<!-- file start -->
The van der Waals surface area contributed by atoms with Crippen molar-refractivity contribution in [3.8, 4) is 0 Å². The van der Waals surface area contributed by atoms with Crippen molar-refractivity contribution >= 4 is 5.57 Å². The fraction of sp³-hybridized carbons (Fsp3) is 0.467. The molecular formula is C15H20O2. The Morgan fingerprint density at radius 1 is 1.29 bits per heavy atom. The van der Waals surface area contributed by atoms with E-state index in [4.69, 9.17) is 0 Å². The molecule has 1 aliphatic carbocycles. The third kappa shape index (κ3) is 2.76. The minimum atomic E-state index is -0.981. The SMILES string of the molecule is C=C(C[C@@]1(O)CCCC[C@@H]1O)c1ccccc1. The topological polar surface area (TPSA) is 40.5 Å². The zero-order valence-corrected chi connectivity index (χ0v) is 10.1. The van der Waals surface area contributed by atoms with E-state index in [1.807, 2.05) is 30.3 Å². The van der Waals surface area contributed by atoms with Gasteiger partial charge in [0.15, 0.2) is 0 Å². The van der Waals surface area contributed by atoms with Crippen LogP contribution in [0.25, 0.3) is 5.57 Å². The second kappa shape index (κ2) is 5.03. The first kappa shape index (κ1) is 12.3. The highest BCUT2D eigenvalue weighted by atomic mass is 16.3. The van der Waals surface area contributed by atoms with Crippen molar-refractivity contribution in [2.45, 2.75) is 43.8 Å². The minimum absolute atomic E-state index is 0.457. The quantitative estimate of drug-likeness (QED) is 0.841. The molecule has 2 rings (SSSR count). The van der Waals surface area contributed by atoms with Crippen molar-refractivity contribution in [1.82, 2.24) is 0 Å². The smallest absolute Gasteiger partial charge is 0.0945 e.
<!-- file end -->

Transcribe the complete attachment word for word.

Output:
The van der Waals surface area contributed by atoms with Crippen molar-refractivity contribution in [3.8, 4) is 0 Å². The van der Waals surface area contributed by atoms with Crippen molar-refractivity contribution >= 4 is 5.57 Å². The fraction of sp³-hybridized carbons (Fsp3) is 0.467. The molecular formula is C15H20O2. The Morgan fingerprint density at radius 1 is 1.29 bits per heavy atom. The van der Waals surface area contributed by atoms with E-state index in [4.69, 9.17) is 0 Å². The molecule has 1 aliphatic carbocycles. The third kappa shape index (κ3) is 2.76. The minimum atomic E-state index is -0.981. The SMILES string of the molecule is C=C(C[C@@]1(O)CCCC[C@@H]1O)c1ccccc1. The topological polar surface area (TPSA) is 40.5 Å². The zero-order valence-corrected chi connectivity index (χ0v) is 10.1. The van der Waals surface area contributed by atoms with E-state index in [1.807, 2.05) is 30.3 Å². The van der Waals surface area contributed by atoms with Gasteiger partial charge in [0.15, 0.2) is 0 Å². The van der Waals surface area contributed by atoms with Crippen LogP contribution in [0.25, 0.3) is 5.57 Å². The second kappa shape index (κ2) is 5.03. The first kappa shape index (κ1) is 12.3. The highest BCUT2D eigenvalue weighted by atomic mass is 16.3. The van der Waals surface area contributed by atoms with Crippen molar-refractivity contribution in [2.45, 2.75) is 43.8 Å². The minimum absolute atomic E-state index is 0.457. The quantitative estimate of drug-likeness (QED) is 0.841. The molecule has 2 rings (SSSR count). The van der Waals surface area contributed by atoms with Crippen molar-refractivity contribution in [1.82, 2.24) is 0 Å². The smallest absolute Gasteiger partial charge is 0.0945 e.